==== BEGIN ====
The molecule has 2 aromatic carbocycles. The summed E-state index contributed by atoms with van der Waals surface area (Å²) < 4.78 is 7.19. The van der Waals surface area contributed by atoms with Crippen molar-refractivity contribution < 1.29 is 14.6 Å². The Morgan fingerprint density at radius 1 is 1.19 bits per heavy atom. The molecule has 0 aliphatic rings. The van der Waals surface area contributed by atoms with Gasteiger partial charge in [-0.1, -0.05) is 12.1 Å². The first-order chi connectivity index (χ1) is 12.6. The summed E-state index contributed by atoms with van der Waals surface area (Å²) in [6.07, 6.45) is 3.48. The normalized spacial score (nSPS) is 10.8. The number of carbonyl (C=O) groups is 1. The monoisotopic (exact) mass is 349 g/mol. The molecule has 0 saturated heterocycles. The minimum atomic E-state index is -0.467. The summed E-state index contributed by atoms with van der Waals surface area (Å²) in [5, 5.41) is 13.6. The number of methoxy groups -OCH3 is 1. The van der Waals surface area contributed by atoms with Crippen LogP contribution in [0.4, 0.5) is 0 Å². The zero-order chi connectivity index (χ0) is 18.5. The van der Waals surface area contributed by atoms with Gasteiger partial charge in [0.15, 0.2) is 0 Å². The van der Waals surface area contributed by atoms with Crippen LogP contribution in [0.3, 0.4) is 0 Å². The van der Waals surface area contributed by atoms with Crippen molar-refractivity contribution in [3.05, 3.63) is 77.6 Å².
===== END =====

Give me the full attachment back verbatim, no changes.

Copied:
The molecule has 2 aromatic carbocycles. The summed E-state index contributed by atoms with van der Waals surface area (Å²) < 4.78 is 7.19. The van der Waals surface area contributed by atoms with Crippen molar-refractivity contribution < 1.29 is 14.6 Å². The Morgan fingerprint density at radius 1 is 1.19 bits per heavy atom. The molecule has 0 aliphatic rings. The van der Waals surface area contributed by atoms with Gasteiger partial charge in [-0.1, -0.05) is 12.1 Å². The first-order chi connectivity index (χ1) is 12.6. The summed E-state index contributed by atoms with van der Waals surface area (Å²) in [6.07, 6.45) is 3.48. The normalized spacial score (nSPS) is 10.8. The number of carbonyl (C=O) groups is 1. The monoisotopic (exact) mass is 349 g/mol. The molecule has 0 saturated heterocycles. The minimum atomic E-state index is -0.467. The summed E-state index contributed by atoms with van der Waals surface area (Å²) in [5, 5.41) is 13.6. The number of methoxy groups -OCH3 is 1. The van der Waals surface area contributed by atoms with Crippen LogP contribution in [0.4, 0.5) is 0 Å². The zero-order chi connectivity index (χ0) is 18.5. The van der Waals surface area contributed by atoms with Gasteiger partial charge in [0.15, 0.2) is 0 Å². The van der Waals surface area contributed by atoms with Crippen LogP contribution in [0.3, 0.4) is 0 Å². The van der Waals surface area contributed by atoms with Crippen molar-refractivity contribution in [3.05, 3.63) is 77.6 Å².